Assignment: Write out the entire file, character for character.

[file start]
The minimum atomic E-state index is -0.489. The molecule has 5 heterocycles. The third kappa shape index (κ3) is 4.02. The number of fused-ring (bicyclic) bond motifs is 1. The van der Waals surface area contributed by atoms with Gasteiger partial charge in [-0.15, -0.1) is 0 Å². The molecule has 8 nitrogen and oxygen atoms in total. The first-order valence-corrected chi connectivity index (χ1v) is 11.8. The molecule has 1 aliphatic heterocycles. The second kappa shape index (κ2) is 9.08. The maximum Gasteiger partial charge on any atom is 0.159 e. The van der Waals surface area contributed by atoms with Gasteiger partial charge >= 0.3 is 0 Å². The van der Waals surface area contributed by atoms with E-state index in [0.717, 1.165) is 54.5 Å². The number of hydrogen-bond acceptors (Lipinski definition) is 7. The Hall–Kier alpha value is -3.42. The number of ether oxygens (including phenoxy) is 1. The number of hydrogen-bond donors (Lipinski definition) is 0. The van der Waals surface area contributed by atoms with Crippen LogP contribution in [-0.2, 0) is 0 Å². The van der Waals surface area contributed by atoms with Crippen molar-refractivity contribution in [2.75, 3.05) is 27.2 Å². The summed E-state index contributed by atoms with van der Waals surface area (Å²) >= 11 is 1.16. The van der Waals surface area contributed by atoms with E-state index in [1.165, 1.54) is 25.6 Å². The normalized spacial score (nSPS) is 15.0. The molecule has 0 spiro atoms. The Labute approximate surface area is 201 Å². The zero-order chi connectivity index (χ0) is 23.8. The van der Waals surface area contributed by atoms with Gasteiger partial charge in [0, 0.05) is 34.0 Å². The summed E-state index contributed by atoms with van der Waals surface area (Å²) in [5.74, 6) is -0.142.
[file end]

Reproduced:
The minimum atomic E-state index is -0.489. The molecule has 5 heterocycles. The third kappa shape index (κ3) is 4.02. The number of fused-ring (bicyclic) bond motifs is 1. The van der Waals surface area contributed by atoms with Gasteiger partial charge in [-0.15, -0.1) is 0 Å². The molecule has 8 nitrogen and oxygen atoms in total. The first-order valence-corrected chi connectivity index (χ1v) is 11.8. The molecule has 1 aliphatic heterocycles. The second kappa shape index (κ2) is 9.08. The maximum Gasteiger partial charge on any atom is 0.159 e. The van der Waals surface area contributed by atoms with Gasteiger partial charge >= 0.3 is 0 Å². The van der Waals surface area contributed by atoms with E-state index in [0.717, 1.165) is 54.5 Å². The number of hydrogen-bond acceptors (Lipinski definition) is 7. The Hall–Kier alpha value is -3.42. The number of ether oxygens (including phenoxy) is 1. The number of hydrogen-bond donors (Lipinski definition) is 0. The van der Waals surface area contributed by atoms with Crippen LogP contribution in [-0.2, 0) is 0 Å². The van der Waals surface area contributed by atoms with Crippen molar-refractivity contribution in [2.75, 3.05) is 27.2 Å². The summed E-state index contributed by atoms with van der Waals surface area (Å²) >= 11 is 1.16. The van der Waals surface area contributed by atoms with E-state index in [1.165, 1.54) is 25.6 Å². The normalized spacial score (nSPS) is 15.0. The molecule has 0 spiro atoms. The Labute approximate surface area is 201 Å². The zero-order chi connectivity index (χ0) is 23.8. The van der Waals surface area contributed by atoms with Gasteiger partial charge in [0, 0.05) is 34.0 Å². The summed E-state index contributed by atoms with van der Waals surface area (Å²) in [5.74, 6) is -0.142.